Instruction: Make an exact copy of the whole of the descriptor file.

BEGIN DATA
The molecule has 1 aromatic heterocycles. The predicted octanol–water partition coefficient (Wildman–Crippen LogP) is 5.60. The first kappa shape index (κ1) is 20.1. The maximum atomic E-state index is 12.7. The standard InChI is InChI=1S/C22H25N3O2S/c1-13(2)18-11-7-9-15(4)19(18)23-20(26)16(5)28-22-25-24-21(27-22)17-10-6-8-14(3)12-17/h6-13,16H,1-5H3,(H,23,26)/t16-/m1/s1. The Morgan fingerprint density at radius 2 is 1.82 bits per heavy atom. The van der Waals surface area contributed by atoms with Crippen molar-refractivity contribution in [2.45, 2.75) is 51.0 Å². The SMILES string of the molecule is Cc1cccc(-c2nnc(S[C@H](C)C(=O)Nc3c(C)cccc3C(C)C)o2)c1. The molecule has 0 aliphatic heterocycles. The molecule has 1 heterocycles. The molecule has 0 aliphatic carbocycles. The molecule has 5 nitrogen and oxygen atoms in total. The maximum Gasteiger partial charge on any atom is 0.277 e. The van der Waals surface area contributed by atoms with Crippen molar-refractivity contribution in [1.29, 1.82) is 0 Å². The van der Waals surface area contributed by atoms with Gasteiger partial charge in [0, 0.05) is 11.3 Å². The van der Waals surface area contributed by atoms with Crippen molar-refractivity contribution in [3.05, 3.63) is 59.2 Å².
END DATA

The molecule has 1 aromatic heterocycles. The predicted octanol–water partition coefficient (Wildman–Crippen LogP) is 5.60. The first kappa shape index (κ1) is 20.1. The maximum atomic E-state index is 12.7. The standard InChI is InChI=1S/C22H25N3O2S/c1-13(2)18-11-7-9-15(4)19(18)23-20(26)16(5)28-22-25-24-21(27-22)17-10-6-8-14(3)12-17/h6-13,16H,1-5H3,(H,23,26)/t16-/m1/s1. The Morgan fingerprint density at radius 2 is 1.82 bits per heavy atom. The van der Waals surface area contributed by atoms with Crippen molar-refractivity contribution in [2.45, 2.75) is 51.0 Å². The SMILES string of the molecule is Cc1cccc(-c2nnc(S[C@H](C)C(=O)Nc3c(C)cccc3C(C)C)o2)c1. The molecule has 0 aliphatic heterocycles. The molecule has 1 heterocycles. The molecule has 0 aliphatic carbocycles. The molecule has 5 nitrogen and oxygen atoms in total. The maximum Gasteiger partial charge on any atom is 0.277 e. The van der Waals surface area contributed by atoms with Crippen molar-refractivity contribution in [1.29, 1.82) is 0 Å². The van der Waals surface area contributed by atoms with Gasteiger partial charge in [0, 0.05) is 11.3 Å². The van der Waals surface area contributed by atoms with Crippen molar-refractivity contribution in [3.05, 3.63) is 59.2 Å².